In the past they were called “books-on-tape”. Naturally, that was well before CDs, much less digital streaming. These days, they have a much better name; audiobooks.
An audiobook allows you to read a book by, well, listening to it. It’s a bit like when you were younger and a teacher or parent read to you. You’ll be able to learn new things, get lost in an enchanting story, and explore ideas you never knew about. Listening to audiobooks when you’re passing time will be a mentally enriching experience.
And they’re also a great tool for audio training.
Auditory training – what is it?
Wait, wait, wait, what’s this auditory training thing, you ask? It sounds complicated and a lot like school.
As a specialized kind of listening, auditory training is created to give you a stronger ability to perceive, process, and understand sounds (known medically as “auditory information”). One of the primary uses of auditory training is to help individuals learn to hear with their new hearing aids.
Because untreated hearing loss can cause your hearing to get used to a quieter environment and your brain can get out of practice. So your brain will need to deal with a significant influx of new auditory information when you get new hearing aids. When this happens, your brain will find it difficult, at first, to process all those new sounds as well as it should. Auditory training can be a practical tool to help deal with this. (As a side note, auditory training is also worthwhile for those who have language learning challenges or auditory processing conditions).
Another perspective: Audio books won’t necessarily make you hear clearer, but they will help you better distinguish what you’re hearing.
When you listen to audiobooks, what happens?
Helping your brain distinguish sound again is exactly what auditory training is designed to do. If you think about it, humans have a very complex relationship with noise. Every sound you hear has some significance. Your brain has to do a lot of work. So if you’re breaking in a new set of hearing aids, listening to audiobooks can help your brain become accustomed to hearing and comprehending again.
Here are a few ways audiobooks can help with auditory training:
- Improvements in pronunciation: Sometimes, it’s not just the hearing part that can need some practice. Hearing loss can often bring on social solitude which can cause communication skills to atrophy. Audiobooks can make communication a lot easier by helping you get a handle on pronunciation.
- A bigger vocabulary: Most individuals would love to expand their vocabulary. Your vocabulary will get bigger as you’re exposed to more words. Let your stunning new words impress all of your friends. Perhaps those french fries look dubious, or you’re worried that bringing your friends to the bar will really exacerbate your issues with your boyfriend. Either way, audiobooks can help you pick the right word for the right situation.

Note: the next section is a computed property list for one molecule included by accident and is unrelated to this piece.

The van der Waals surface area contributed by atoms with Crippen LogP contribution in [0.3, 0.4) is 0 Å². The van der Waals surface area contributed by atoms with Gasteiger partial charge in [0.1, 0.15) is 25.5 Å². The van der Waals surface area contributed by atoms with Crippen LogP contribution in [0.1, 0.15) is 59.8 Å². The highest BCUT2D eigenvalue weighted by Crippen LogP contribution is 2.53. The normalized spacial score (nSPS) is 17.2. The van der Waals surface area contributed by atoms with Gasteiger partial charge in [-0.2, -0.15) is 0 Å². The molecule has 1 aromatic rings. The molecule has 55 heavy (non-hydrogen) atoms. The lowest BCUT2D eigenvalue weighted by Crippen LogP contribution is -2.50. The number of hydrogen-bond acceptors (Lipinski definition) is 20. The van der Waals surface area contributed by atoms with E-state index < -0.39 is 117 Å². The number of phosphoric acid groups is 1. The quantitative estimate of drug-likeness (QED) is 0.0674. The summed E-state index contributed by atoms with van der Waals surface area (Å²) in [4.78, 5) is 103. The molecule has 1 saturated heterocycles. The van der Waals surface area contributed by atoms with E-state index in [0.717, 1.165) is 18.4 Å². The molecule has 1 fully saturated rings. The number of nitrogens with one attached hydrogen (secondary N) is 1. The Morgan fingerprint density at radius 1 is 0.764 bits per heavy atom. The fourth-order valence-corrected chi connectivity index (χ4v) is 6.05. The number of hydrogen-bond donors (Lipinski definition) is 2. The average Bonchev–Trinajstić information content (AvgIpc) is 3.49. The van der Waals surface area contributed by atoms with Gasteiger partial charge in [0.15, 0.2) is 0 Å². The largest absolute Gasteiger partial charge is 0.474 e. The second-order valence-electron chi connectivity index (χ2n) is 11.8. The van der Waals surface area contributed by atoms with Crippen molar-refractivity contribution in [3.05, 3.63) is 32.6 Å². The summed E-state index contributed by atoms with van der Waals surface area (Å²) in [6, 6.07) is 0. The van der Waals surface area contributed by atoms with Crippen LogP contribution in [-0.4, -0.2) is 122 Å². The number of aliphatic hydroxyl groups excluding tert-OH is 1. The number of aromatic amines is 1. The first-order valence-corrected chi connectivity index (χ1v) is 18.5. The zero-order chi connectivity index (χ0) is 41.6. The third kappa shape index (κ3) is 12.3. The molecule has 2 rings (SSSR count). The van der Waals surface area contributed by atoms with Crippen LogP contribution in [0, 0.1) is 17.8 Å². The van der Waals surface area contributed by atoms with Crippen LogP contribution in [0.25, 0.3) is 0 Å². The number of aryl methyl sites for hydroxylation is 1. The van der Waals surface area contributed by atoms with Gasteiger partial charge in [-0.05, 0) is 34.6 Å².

- Perception of speech: When you listen to an audiobook, you get real-time practice understanding somebody else’s speech. During normal conversations, however, you will have far less control than you will with an audiobook. You can listen to sentences as many times as you need to in order to distinguish them. This works really well for practicing following words.
- Listening comprehension: Hearing speech is one thing, understanding it is another thing entirely. Audiobooks help you practice digesting and understanding what is being spoken about. Your brain requires practice helping ideas take root in your mind by practicing connecting those concepts to words. In your everyday life, this will help you distinguish what people are saying to you.
- Improvements of focus: You’ll be able to pay attention longer, with some help from your audiobook friends. Perhaps it’s been a while since you’ve been able to take part in a full conversation, particularly if you’re getting used to a new set of hearing aids. You may need some practice tuning in and staying focused, and audiobooks can help you with that.
Using audiobooks as aids to auditory training
Reading along with a physical version of your audiobook is highly advisable. Your brain will adapt faster to new audio signals making those linguistic links more robust. It’s definitely a great way to enhance your auditory training experience. That’s because audiobooks enhance hearing aids.
It’s also really easy to get thousands of audiobooks. There’s an app called Audible which you can get a subscription to. Many online vendors sell them, and that includes Amazon. Anywhere you find yourself, you can cue one up on your phone.
Also, if you can’t find an audiobook you really like, you could always listen to a podcast to get the same effect (and there are podcasts on just about every topic). Your mind and your hearing can be enhanced simultaneously.
Can I listen to audiobooks through my hearing aids
Many modern hearing aids are Bluetooth equipped. Meaning, you can pair your hearing aids with your cellphone, your speakers, your television, or any other Bluetooth-enabled device. With this, when you play an audiobook, you won’t have uncomfortable headphones over your hearing aids. You can utilize your hearing aids for this instead.
This leads to a simpler process and a better quality sound.
Talk to us about audiobooks
So come in and speak with us if you’re worried about having difficulty getting accustomed to your hearing aids or if you believe you might be experiencing hearing loss.